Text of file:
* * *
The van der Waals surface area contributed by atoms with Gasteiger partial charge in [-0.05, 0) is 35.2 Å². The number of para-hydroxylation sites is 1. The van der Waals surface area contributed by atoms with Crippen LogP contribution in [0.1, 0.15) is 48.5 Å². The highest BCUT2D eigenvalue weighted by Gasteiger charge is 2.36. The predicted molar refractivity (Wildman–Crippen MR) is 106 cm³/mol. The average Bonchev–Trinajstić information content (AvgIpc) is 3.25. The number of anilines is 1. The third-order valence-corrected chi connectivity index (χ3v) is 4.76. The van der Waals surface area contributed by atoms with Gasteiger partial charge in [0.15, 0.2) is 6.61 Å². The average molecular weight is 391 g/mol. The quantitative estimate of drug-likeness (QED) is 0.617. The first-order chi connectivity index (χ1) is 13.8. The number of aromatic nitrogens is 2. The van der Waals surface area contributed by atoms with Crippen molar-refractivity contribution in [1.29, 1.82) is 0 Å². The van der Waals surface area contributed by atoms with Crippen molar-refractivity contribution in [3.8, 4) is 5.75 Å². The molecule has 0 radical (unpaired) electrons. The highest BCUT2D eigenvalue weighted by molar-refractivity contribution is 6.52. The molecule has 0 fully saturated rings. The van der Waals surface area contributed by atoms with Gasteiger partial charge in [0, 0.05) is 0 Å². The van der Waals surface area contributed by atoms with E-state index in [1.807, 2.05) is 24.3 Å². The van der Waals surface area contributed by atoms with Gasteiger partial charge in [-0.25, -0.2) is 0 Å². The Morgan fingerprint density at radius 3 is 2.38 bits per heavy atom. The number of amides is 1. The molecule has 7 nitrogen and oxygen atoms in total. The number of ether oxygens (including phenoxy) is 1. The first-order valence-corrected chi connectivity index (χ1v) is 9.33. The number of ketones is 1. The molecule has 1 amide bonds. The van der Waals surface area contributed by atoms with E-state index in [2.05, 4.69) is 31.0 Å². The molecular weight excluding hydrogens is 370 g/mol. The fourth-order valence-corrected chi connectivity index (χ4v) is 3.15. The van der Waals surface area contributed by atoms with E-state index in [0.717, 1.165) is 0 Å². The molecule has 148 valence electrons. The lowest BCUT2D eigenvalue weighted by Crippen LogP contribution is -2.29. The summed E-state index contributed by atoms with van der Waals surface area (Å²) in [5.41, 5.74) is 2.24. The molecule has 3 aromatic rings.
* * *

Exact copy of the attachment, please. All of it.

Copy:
The van der Waals surface area contributed by atoms with Gasteiger partial charge in [-0.05, 0) is 35.2 Å². The number of para-hydroxylation sites is 1. The van der Waals surface area contributed by atoms with Crippen LogP contribution in [0.1, 0.15) is 48.5 Å². The highest BCUT2D eigenvalue weighted by Gasteiger charge is 2.36. The predicted molar refractivity (Wildman–Crippen MR) is 106 cm³/mol. The average Bonchev–Trinajstić information content (AvgIpc) is 3.25. The number of anilines is 1. The third-order valence-corrected chi connectivity index (χ3v) is 4.76. The van der Waals surface area contributed by atoms with Gasteiger partial charge in [0.15, 0.2) is 6.61 Å². The average molecular weight is 391 g/mol. The quantitative estimate of drug-likeness (QED) is 0.617. The first-order chi connectivity index (χ1) is 13.8. The number of aromatic nitrogens is 2. The van der Waals surface area contributed by atoms with Crippen molar-refractivity contribution in [1.29, 1.82) is 0 Å². The van der Waals surface area contributed by atoms with Crippen molar-refractivity contribution in [3.8, 4) is 5.75 Å². The molecule has 0 radical (unpaired) electrons. The highest BCUT2D eigenvalue weighted by molar-refractivity contribution is 6.52. The molecule has 0 fully saturated rings. The van der Waals surface area contributed by atoms with Gasteiger partial charge in [0, 0.05) is 0 Å². The van der Waals surface area contributed by atoms with E-state index in [1.807, 2.05) is 24.3 Å². The van der Waals surface area contributed by atoms with Gasteiger partial charge in [-0.25, -0.2) is 0 Å². The Morgan fingerprint density at radius 3 is 2.38 bits per heavy atom. The number of amides is 1. The molecule has 7 nitrogen and oxygen atoms in total. The number of ether oxygens (including phenoxy) is 1. The first-order valence-corrected chi connectivity index (χ1v) is 9.33. The number of ketones is 1. The molecule has 1 amide bonds. The van der Waals surface area contributed by atoms with E-state index in [2.05, 4.69) is 31.0 Å². The molecular weight excluding hydrogens is 370 g/mol. The fourth-order valence-corrected chi connectivity index (χ4v) is 3.15. The van der Waals surface area contributed by atoms with E-state index in [0.717, 1.165) is 0 Å². The molecule has 148 valence electrons. The lowest BCUT2D eigenvalue weighted by Crippen LogP contribution is -2.29. The summed E-state index contributed by atoms with van der Waals surface area (Å²) in [5.41, 5.74) is 2.24. The molecule has 3 aromatic rings.